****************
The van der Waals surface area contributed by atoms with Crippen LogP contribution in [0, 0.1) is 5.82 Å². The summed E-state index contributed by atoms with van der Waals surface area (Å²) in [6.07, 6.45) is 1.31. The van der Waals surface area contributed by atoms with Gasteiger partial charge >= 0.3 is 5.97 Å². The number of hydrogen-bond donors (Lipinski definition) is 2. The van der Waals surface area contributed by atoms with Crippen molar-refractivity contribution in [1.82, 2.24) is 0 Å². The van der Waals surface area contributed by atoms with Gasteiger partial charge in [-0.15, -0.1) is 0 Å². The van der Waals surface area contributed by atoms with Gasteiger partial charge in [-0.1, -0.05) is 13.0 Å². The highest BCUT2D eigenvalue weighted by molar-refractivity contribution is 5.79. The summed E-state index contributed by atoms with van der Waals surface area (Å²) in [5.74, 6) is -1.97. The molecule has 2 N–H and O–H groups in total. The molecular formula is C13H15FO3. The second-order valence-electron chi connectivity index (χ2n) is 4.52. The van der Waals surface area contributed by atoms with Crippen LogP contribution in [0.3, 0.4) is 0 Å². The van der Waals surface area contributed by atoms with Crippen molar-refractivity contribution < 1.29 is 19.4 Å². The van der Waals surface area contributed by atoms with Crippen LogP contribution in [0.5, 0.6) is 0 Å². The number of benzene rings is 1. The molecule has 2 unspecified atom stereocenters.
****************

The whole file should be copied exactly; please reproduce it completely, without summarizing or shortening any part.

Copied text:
The van der Waals surface area contributed by atoms with Crippen LogP contribution in [0, 0.1) is 5.82 Å². The summed E-state index contributed by atoms with van der Waals surface area (Å²) in [6.07, 6.45) is 1.31. The van der Waals surface area contributed by atoms with Gasteiger partial charge >= 0.3 is 5.97 Å². The number of hydrogen-bond donors (Lipinski definition) is 2. The van der Waals surface area contributed by atoms with Crippen molar-refractivity contribution in [1.82, 2.24) is 0 Å². The van der Waals surface area contributed by atoms with Gasteiger partial charge in [-0.15, -0.1) is 0 Å². The van der Waals surface area contributed by atoms with Gasteiger partial charge in [-0.1, -0.05) is 13.0 Å². The highest BCUT2D eigenvalue weighted by molar-refractivity contribution is 5.79. The summed E-state index contributed by atoms with van der Waals surface area (Å²) in [5.74, 6) is -1.97. The molecule has 2 N–H and O–H groups in total. The molecular formula is C13H15FO3. The second-order valence-electron chi connectivity index (χ2n) is 4.52. The van der Waals surface area contributed by atoms with Crippen LogP contribution in [0.3, 0.4) is 0 Å². The van der Waals surface area contributed by atoms with Crippen molar-refractivity contribution < 1.29 is 19.4 Å². The van der Waals surface area contributed by atoms with Crippen LogP contribution in [0.5, 0.6) is 0 Å². The number of benzene rings is 1. The molecule has 2 unspecified atom stereocenters.